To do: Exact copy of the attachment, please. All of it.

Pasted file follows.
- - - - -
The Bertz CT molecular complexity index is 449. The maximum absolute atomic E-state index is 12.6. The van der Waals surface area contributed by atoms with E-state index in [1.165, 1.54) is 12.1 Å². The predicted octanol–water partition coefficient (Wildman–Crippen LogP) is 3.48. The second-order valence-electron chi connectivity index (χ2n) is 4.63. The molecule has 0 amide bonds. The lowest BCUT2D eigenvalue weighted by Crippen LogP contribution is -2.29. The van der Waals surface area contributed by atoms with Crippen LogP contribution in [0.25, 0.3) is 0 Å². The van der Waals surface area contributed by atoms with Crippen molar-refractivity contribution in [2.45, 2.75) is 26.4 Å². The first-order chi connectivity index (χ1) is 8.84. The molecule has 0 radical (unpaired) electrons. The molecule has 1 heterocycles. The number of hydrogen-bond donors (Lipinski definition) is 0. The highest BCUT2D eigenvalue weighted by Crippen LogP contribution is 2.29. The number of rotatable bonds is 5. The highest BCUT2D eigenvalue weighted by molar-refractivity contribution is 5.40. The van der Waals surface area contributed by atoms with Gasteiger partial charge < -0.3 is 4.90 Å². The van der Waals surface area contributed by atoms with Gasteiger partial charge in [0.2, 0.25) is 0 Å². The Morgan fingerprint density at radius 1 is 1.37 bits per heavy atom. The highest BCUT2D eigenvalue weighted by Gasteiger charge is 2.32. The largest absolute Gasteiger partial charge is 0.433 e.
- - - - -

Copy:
The Bertz CT molecular complexity index is 449. The maximum absolute atomic E-state index is 12.6. The van der Waals surface area contributed by atoms with E-state index in [1.165, 1.54) is 12.1 Å². The predicted octanol–water partition coefficient (Wildman–Crippen LogP) is 3.48. The second-order valence-electron chi connectivity index (χ2n) is 4.63. The molecule has 0 amide bonds. The lowest BCUT2D eigenvalue weighted by Crippen LogP contribution is -2.29. The van der Waals surface area contributed by atoms with Crippen LogP contribution in [0.25, 0.3) is 0 Å². The van der Waals surface area contributed by atoms with Crippen molar-refractivity contribution in [2.45, 2.75) is 26.4 Å². The first-order chi connectivity index (χ1) is 8.84. The molecule has 0 radical (unpaired) electrons. The molecule has 1 heterocycles. The number of hydrogen-bond donors (Lipinski definition) is 0. The highest BCUT2D eigenvalue weighted by Crippen LogP contribution is 2.29. The number of rotatable bonds is 5. The highest BCUT2D eigenvalue weighted by molar-refractivity contribution is 5.40. The van der Waals surface area contributed by atoms with Gasteiger partial charge < -0.3 is 4.90 Å². The van der Waals surface area contributed by atoms with Gasteiger partial charge in [0.2, 0.25) is 0 Å². The Morgan fingerprint density at radius 1 is 1.37 bits per heavy atom. The highest BCUT2D eigenvalue weighted by Gasteiger charge is 2.32. The largest absolute Gasteiger partial charge is 0.433 e.